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Syk phosphorylation – a gravisensitive step in macrophage signalling

Brungs, Sonja and Kolanus, Waldemar and Hemmersbach, Ruth (2015) Syk phosphorylation – a gravisensitive step in macrophage signalling. Cell Communication and Signaling, 13 (9). BioMed Central. DOI: 10.1186/s12964-015-0088-8 ISSN 1478-811X

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Official URL: http://www.biosignaling.com/content/13/1/9


Background: The recognition of pathogen patterns followed by the production of reactive oxygen species (ROS) during the oxidative burst is one of the major functions of macrophages. This process is the first line of defence and is crucial for the prevention of pathogen-associated diseases. There are indications that the immune system of astronauts is impaired during spaceflight, which could result in an increased susceptibility to infections. Several studies have indicated that the oxidative burst of macrophages is highly impaired after spaceflight, but the underlying mechanism remained to be elucidated. Here, we investigated the characteristics of reactive oxygen species production during the oxidative burst after pathogen pattern recognition in simulated microgravity by using a fast-rotating Clinostat to mimic the condition of microgravity. Furthermore, spleen tyrosine kinase (Syk) phosphorylation, which is required for ROS production, and the translocation of the nuclear factor kappa-light-chain-enhancer of activated B cells (NF-κB) to the nucleus were monitored to elucidate the influence of altered gravity on macrophage signalling. Results: Simulated microgravity leads to significantly diminished ROS production in macrophages upon zymosan, curdlan and lipopolysaccharide stimulation. To address the signalling mechanisms involved, Syk phosphorylation was examined, revealing significantly reduced phosphorylation in simulated microgravity compared to normal gravity (1 g) conditions. In contrast, a later signalling step, the translocation of NF-κB to the nucleus, demonstrated no gravity-dependent alterations. Conclusions: The results obtained in simulated microgravity show that ROS production in macrophages is a highly gravisensitive process, caused by a diminished Syk phosphorylation. In contrast, NF-κB signalling remains consistent in simulated microgravity. This difference reveals that early signalling steps, such as Syk phosphorylation, are affected by microgravity, whereas the lack of effects in later steps might indicate adaptation processes. Taken together, this study clearly demonstrates that macrophages display impaired signalling upon pattern recognition when exposed to simulated microgravity conditions, which if verified in real microgravity this may be one reason why astronauts display higher susceptibility to infections.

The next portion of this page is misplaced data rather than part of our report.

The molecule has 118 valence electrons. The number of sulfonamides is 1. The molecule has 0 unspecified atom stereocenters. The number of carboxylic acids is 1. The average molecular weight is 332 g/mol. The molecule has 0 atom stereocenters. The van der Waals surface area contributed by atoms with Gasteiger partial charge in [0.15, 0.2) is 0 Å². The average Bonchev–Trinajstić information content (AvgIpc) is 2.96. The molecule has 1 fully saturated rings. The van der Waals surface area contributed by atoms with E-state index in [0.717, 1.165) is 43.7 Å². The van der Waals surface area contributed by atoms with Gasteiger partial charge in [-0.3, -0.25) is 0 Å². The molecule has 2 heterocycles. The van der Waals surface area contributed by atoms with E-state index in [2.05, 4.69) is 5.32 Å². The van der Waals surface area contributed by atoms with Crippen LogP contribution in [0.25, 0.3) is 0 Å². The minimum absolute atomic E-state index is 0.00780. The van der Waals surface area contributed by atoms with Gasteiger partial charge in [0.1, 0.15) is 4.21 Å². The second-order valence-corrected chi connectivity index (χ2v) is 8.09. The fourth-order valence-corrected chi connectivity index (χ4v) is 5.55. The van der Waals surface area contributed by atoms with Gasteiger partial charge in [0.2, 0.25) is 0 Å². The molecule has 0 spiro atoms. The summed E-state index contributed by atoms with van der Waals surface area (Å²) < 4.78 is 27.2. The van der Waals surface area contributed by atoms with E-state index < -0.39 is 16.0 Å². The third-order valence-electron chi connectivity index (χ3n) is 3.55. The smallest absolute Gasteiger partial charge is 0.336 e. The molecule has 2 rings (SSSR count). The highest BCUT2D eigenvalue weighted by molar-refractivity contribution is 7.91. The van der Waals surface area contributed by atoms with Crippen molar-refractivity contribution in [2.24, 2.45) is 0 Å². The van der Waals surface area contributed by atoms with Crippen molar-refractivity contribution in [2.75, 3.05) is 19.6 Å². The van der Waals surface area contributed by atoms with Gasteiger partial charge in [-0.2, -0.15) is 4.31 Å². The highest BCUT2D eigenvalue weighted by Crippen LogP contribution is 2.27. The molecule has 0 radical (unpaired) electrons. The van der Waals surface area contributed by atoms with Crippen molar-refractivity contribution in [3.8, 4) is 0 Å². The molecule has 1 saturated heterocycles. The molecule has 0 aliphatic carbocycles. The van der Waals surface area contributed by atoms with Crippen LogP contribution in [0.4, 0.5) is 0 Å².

Item URL in elib:https://elib.dlr.de/95528/
Document Type:Article
Additional Information:The first author received a Helmholtz Space Life Sciences Research School (SpaceLife) Scholarship. SpaceLife is funded in equal parts by the Helmholtz Association and the German Aerospace Center (DLR).
Title:Syk phosphorylation – a gravisensitive step in macrophage signalling
AuthorsInstitution or Email of AuthorsAuthors ORCID iD
Brungs, SonjaDLR Institute of Aerospace Medicine, Biomedical Research, Cologne, GermanyUNSPECIFIED
Kolanus, WaldemarLaboratory of Molecular Immunology, Life and Medical Sciences (LIMES) Institute, University of Bonn, Bonn, GermanyUNSPECIFIED
Hemmersbach, RuthDLR Institute of Aerospace Medicine, Biomedical Research, Cologne, GermanyUNSPECIFIED
Date:3 February 2015
Journal or Publication Title:Cell Communication and Signaling
Refereed publication:Yes
Open Access:Yes
Gold Open Access:Yes
In ISI Web of Science:Yes
DOI :10.1186/s12964-015-0088-8
Publisher:BioMed Central
Keywords:Host defence, Microgravity, Syk, Clinostat, NF-κB, Macrophage, ROS signaling
HGF - Research field:Aeronautics, Space and Transport
HGF - Program:Space
HGF - Program Themes:Research under Space Conditions
DLR - Research area:Raumfahrt
DLR - Program:R FR - Forschung unter Weltraumbedingungen
DLR - Research theme (Project):R - Vorhaben Biowissenschaftliche Nutzerunterstützung
Location: Köln-Porz
Institutes and Institutions:Institute of Aerospace Medicine > Biomedical Research
Deposited By: Duwe, Helmut
Deposited On:10 Mar 2015 11:56
Last Modified:14 Dec 2019 04:28

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